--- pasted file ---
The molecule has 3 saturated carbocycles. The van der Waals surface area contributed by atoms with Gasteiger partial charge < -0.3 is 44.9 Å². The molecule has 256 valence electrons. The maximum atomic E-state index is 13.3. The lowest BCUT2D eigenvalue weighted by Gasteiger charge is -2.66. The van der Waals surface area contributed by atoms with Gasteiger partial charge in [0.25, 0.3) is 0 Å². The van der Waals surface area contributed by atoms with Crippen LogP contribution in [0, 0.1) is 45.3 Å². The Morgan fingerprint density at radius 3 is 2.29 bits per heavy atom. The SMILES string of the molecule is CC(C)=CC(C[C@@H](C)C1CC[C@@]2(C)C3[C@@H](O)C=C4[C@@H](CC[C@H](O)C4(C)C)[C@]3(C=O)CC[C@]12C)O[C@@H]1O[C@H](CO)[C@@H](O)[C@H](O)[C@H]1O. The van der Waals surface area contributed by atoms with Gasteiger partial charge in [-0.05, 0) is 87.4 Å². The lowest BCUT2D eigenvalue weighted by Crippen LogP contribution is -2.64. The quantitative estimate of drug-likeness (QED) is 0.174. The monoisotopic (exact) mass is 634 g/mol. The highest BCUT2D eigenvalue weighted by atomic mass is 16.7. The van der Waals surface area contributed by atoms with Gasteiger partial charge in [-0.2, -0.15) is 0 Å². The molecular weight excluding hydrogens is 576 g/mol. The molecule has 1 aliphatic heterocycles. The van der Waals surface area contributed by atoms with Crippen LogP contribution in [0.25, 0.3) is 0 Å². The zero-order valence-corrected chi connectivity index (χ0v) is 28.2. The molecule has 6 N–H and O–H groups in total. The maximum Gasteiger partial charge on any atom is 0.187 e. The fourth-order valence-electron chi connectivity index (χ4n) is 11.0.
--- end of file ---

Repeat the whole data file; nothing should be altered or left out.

The molecule has 3 saturated carbocycles. The van der Waals surface area contributed by atoms with Gasteiger partial charge < -0.3 is 44.9 Å². The molecule has 256 valence electrons. The maximum atomic E-state index is 13.3. The lowest BCUT2D eigenvalue weighted by Gasteiger charge is -2.66. The van der Waals surface area contributed by atoms with Gasteiger partial charge in [0.25, 0.3) is 0 Å². The van der Waals surface area contributed by atoms with Crippen LogP contribution in [0, 0.1) is 45.3 Å². The Morgan fingerprint density at radius 3 is 2.29 bits per heavy atom. The SMILES string of the molecule is CC(C)=CC(C[C@@H](C)C1CC[C@@]2(C)C3[C@@H](O)C=C4[C@@H](CC[C@H](O)C4(C)C)[C@]3(C=O)CC[C@]12C)O[C@@H]1O[C@H](CO)[C@@H](O)[C@H](O)[C@H]1O. The van der Waals surface area contributed by atoms with Gasteiger partial charge in [-0.05, 0) is 87.4 Å². The lowest BCUT2D eigenvalue weighted by Crippen LogP contribution is -2.64. The quantitative estimate of drug-likeness (QED) is 0.174. The monoisotopic (exact) mass is 634 g/mol. The highest BCUT2D eigenvalue weighted by atomic mass is 16.7. The van der Waals surface area contributed by atoms with Gasteiger partial charge in [-0.2, -0.15) is 0 Å². The molecular weight excluding hydrogens is 576 g/mol. The molecule has 1 aliphatic heterocycles. The van der Waals surface area contributed by atoms with Crippen LogP contribution in [0.25, 0.3) is 0 Å². The zero-order valence-corrected chi connectivity index (χ0v) is 28.2. The molecule has 6 N–H and O–H groups in total. The maximum Gasteiger partial charge on any atom is 0.187 e. The fourth-order valence-electron chi connectivity index (χ4n) is 11.0.